That results in a color reproduction of the original painting.
“We answered a lot of his questions,” Dr. Dooley said.
What lies below?
Dr. Delaney’s collaboration with the Getty museum includes scanning a super-glass that casts light onto a painting hidden under Rembrandt’s “An Old Man in Military Dress.” Karen Trentelman, head of technical research at Getty, said it had long been known that Rembrandt painted one work on top of another, and that X-rays showed the first painting “completely upside down.” compared to the picture at the top”. .
It’s another portrait, the same size, but not many people know about.
“When you have a hidden Rembrandt, you want to find out what it is,” says Dr. “But of course, you’re not going to shave off the top Rembrandt to achieve it.”
Getty doesn’t own a presbyopia camera, so Dr. Delaney has come to help. “He’s actually going to pack this up and fly to Los Angeles and work with us,” said Dr. “We invite him out here in January and February, when it’s nice in Los Angeles and really miserable in Washington.”
The X-ray fluorescence scan shows the distribution of iron and copper atoms in the first picture, showing a younger man in a robe. Super close-up images show more: no less than four sets of eyes.
Dr Trentelman said: “He seemed to be looking for a place to place his eyes.
Dr. Delaney also helped scan Vincent van Gogh’s “Irises,” possibly the most famous painting in the Getty collection.
The flowers in the painting are currently blue, but in a letter to his brother Theo, van Gogh described them as purple. “Can we find evidence of a color change that we think is most likely?” Dr. Trentelman said. “Van Gogh was famous for his use of paints that change color and fade.”
That can tell people what the artwork looks like. “We can do a digital color reproduction of, like, ‘Hey, this is what it might have looked like when it was new,’” Dr. Trentelman said.
But there’s certainly no hidden picture under “Iris,” she said. Instead, it’s a more subtle study of how van Gogh created his paintings, providing information that could help conservators preserve it.
With the help of Dr. Delaney, Getty is purchasing a super-lens camera system, which is expected to launch in the coming months, Dr. Trentelman said.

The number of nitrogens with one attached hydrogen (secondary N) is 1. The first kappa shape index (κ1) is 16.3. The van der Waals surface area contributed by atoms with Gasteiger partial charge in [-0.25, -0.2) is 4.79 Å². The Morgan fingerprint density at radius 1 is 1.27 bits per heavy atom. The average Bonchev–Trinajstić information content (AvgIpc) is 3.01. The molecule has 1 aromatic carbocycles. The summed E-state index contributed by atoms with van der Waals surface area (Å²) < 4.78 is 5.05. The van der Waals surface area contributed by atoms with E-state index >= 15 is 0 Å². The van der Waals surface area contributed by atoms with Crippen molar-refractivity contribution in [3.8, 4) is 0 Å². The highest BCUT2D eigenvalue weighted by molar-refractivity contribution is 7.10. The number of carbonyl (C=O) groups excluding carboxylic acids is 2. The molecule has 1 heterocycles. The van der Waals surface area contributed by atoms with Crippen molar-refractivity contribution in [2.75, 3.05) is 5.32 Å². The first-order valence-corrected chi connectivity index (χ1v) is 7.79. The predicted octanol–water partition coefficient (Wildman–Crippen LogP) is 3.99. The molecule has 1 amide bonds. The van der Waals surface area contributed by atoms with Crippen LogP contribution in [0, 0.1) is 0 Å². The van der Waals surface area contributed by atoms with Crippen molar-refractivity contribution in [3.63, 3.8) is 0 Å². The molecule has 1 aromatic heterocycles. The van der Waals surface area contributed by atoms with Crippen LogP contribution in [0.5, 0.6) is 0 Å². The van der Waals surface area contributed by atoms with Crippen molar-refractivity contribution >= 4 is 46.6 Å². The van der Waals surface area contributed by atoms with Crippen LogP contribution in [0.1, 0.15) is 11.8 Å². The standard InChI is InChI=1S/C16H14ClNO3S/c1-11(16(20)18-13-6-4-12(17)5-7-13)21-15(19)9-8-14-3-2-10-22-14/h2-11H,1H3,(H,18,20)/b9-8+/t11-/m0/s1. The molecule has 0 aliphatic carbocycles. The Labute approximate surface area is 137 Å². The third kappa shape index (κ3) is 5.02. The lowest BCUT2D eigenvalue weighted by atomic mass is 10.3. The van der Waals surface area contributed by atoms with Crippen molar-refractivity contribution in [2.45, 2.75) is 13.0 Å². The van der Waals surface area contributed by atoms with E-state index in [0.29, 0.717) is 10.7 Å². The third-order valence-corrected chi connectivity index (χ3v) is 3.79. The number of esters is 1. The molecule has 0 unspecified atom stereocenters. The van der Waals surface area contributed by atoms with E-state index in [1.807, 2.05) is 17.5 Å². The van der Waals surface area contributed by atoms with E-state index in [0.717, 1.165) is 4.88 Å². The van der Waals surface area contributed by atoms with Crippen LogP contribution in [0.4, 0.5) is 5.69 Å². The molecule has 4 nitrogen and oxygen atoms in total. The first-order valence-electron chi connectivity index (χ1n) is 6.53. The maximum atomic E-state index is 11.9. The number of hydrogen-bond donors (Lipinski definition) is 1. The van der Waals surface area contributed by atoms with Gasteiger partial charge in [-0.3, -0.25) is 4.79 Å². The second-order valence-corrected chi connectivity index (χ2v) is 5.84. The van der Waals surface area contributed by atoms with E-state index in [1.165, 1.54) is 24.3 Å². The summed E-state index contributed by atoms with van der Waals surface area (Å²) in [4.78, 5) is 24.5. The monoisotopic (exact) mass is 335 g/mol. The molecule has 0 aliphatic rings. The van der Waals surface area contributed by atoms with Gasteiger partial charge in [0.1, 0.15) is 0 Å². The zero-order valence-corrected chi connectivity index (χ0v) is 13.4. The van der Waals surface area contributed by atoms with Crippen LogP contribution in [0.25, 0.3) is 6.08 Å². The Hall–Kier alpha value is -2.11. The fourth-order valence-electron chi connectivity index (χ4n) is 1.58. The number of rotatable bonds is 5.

Back at the National Gallery of Art, the super-reflection and X-ray fluorescence scanning of Vermeer paintings helped identify pigments and provided insights into how Vermeer works.
A wealth of supergiant data can be used to create false-color images, like those used by planetary scientists to pick out subtle details in alien landscapes. planet.
Vermeer’s paintings are renowned for their precise detail – so precise that some have suggested that he uses an optical device called a camera obscura to sketch out precise perspectives – yet the image is Infrared and X-rays also show coarser lines in the layers below.
“In his preparatory phase, when he did the composition, it was pretty quick,” Dr. Dooley said. “And it was pretty sketchy. It’s a bit raw. And it’s been more loosely handled than what I think the public usually thinks of when they think of Vermeer.”
As for the question of who actually painted “The Girl in the Red Hat” and “The Girl with the Flute,” Marjorie E. Wieseman, head of the Nordic painting division of the National Gallery, spoke carefully. It is important that there are no conclusions yet.
“There are some anomalies in the paintings in terms of how they relate to other Vermeer works,” she said. “How much can you justifiably explain, and how much remains curiosity and just something from the left side?”
Dr Gifford said she and other researchers hope to include their findings in a paper next year.
“We are still arguing,” Dr. Gifford said.